The Cedartown Standard
February 12, 1931


Cedartown and Main Street
By Rev. C. K. Henderson

The one hundredth birthday of this noble city is near. May she live long and prosper.

Her valley is of purple and gold; she can boast of culture, wealth, beauty and bravery.

To the War Between the States went Major Blance, Judge William West, Captain Julius Peek, David and Luther Peek, Dr. Russell went from South Carolina.

Dr. Branch, Colonel Waddell and Major George West were veterans. Also Captain Tom Battle, all men of courage and renown. Main Street was the center of the city. The old Baptist church sat on it. It made a noble record by means of pastors and members of the old regime. Dr. Jesse Wood, Dr. Courtney Brown and Dr. Macintosh did great service.

A young man from Alabama preached for the church twenty-one year—so long, many, many have forgotten he was here. It is hoped his words found a stay in many hearts.

The deacons of this church were noble men: Marcus Brown, Raleigh Whitehead, E. Darden and Dr. Branch.

Rev. William Wood and the Gibsons were faithful members. The wife of Rev. Wood knew my mother, near Waverly Hall, Ga.

The Battles were noble members. Glory to all of them, and the others.

On Main Street was located the store of Galvin Philpot, a deacon of the Baptist church of long service.

The drug store of Dr. T. P. Burbank was on Main Street. He was married to Miss Mary Ward by C. K. Henderson in 1875. Her mother, Mrs. Georgia Peek Ward, her uncle was Julius Peek. William Peek, the father came from Green County, Ga., with his family, slaves and cattle, into Polk county in the early forties. He owned extensive farm lands in Polk. His ante-bellum home still stands near Cedartown.

The store of Hall and Barr was on Main street; also that of Pace and Stubbs.

Mr. Asa Prior came from Green county and was a distinguished citizen of Cedartown. The homo of Dr. W. G. England is in Cedartown. He hails from Virginia and Alabama. He is an early graduate of the flourishing Long Island Medical College. He is successful in the science and practice of medicine. A faithful deacon of the Baptist church. Also he was grand master of the Masonic Lodge of Georgia. He was married to Miss Nellie Ward by C. K. Henderson. She was reared in the home of her grandfather, William Peek.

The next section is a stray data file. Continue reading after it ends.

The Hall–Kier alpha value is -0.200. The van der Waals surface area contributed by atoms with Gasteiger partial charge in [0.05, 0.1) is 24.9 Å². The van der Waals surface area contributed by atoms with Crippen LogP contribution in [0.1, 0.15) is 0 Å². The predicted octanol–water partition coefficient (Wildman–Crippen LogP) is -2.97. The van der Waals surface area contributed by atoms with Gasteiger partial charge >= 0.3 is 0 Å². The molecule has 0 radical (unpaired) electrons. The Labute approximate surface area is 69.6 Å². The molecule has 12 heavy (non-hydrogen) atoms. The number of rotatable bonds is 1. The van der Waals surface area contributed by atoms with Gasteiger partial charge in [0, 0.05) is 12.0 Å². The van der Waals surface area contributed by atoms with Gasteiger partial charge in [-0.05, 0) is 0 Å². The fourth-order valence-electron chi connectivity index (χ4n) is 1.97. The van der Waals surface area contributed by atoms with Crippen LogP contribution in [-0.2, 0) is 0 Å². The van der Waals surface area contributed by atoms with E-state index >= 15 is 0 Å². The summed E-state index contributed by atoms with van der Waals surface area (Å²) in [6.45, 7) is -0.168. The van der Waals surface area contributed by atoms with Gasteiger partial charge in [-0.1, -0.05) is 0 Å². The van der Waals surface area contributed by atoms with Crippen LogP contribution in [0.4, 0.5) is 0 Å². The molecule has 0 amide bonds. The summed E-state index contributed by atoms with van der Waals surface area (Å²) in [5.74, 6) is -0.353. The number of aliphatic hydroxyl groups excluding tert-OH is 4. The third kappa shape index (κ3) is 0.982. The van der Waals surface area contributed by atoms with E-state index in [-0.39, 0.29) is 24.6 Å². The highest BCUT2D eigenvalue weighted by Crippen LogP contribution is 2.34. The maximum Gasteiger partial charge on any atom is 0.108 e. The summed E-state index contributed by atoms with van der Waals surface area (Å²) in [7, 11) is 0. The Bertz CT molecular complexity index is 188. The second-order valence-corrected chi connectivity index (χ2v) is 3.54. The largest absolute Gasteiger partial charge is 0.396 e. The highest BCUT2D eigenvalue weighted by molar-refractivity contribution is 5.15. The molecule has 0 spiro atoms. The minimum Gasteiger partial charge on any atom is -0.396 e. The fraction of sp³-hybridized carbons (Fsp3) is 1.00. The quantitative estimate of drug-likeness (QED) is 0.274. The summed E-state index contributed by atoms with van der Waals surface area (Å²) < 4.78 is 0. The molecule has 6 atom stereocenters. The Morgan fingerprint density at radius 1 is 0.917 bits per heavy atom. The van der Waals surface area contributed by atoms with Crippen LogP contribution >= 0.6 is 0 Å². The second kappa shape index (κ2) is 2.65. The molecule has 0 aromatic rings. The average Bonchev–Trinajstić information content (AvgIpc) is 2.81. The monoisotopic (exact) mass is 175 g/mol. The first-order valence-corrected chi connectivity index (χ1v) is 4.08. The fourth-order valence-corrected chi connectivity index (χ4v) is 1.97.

There are four children of this marriage: W. G. England, Jr., Mrs. A. S. Hester, Mrs. Marie Gudgell, of Atlanta, and Mrs. S. A. Brough, of Los Angeles, Cal. Mrs. A. S. Hester was married to Mr. Hester, whose grandmother was a sister of Col. James Graves, father of John Temple Graves.

The Hester name is of especial distinction in South Carolina and Georgia.

The second wife of Dr. England is Mrs. Emma Weeks Elliott, much beloved by all who knew her.

Dr. England was a veteran wounded at Seven Tines, Va. He was also a deacon of the Baptist church.

Mr. A. C. Cobb reared an interesting family in Cedartown. Ollie Willingham and Berry Sewell were deacons of the Baptist church.

Children of Mr. James Young were memebers and contributed much to Cedartown.

Dr. Charles Harris was a prominent physician of Cedartown. His father's plantation adjoined my father's in Macon county, Alabama. His sons and daughters have done well, and have attained honors and distinction.

Dr. Richardson, father and son, and Judge William Janes did much in the uplift of Polk County.

The Jones were prominent in Polk county as well as the Youngs.

The Houseals and Goods came from Newberry, S. C, and helped to build up Cedartown.

The Adamsons came from Philadelphia and did wonders for Cedartown and Polk County. Col. Charles Adamson still directs for good.

There are many unnamed ones entitled to honor in Cedartown. Cedartown has a great future, and a noble past.

Many delight to call it "Home" though in far away lands.

0 Cedartown Esto perpetra.
C. K. HENDERSON

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